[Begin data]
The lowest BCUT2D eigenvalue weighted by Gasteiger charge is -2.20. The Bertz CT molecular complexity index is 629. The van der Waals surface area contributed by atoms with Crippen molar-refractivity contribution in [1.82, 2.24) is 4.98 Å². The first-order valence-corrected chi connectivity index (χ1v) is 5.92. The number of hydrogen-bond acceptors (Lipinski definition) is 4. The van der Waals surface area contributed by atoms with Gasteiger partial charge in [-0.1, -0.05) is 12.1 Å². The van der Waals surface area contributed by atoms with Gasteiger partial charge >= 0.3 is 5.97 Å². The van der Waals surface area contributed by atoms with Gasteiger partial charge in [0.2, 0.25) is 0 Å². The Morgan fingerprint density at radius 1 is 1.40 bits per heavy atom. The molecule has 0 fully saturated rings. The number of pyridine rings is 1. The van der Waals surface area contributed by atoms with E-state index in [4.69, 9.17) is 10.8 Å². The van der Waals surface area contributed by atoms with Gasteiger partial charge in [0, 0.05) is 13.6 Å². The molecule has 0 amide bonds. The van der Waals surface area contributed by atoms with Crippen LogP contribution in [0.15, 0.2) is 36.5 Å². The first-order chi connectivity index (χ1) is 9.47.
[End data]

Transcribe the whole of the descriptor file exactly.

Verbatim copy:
The lowest BCUT2D eigenvalue weighted by Gasteiger charge is -2.20. The Bertz CT molecular complexity index is 629. The van der Waals surface area contributed by atoms with Crippen molar-refractivity contribution in [1.82, 2.24) is 4.98 Å². The first-order valence-corrected chi connectivity index (χ1v) is 5.92. The number of hydrogen-bond acceptors (Lipinski definition) is 4. The van der Waals surface area contributed by atoms with Gasteiger partial charge in [-0.1, -0.05) is 12.1 Å². The van der Waals surface area contributed by atoms with Gasteiger partial charge >= 0.3 is 5.97 Å². The van der Waals surface area contributed by atoms with Gasteiger partial charge in [0.2, 0.25) is 0 Å². The Morgan fingerprint density at radius 1 is 1.40 bits per heavy atom. The molecule has 0 fully saturated rings. The number of pyridine rings is 1. The van der Waals surface area contributed by atoms with E-state index in [4.69, 9.17) is 10.8 Å². The van der Waals surface area contributed by atoms with Gasteiger partial charge in [0, 0.05) is 13.6 Å². The molecule has 0 amide bonds. The van der Waals surface area contributed by atoms with Crippen LogP contribution in [0.15, 0.2) is 36.5 Å². The first-order chi connectivity index (χ1) is 9.47.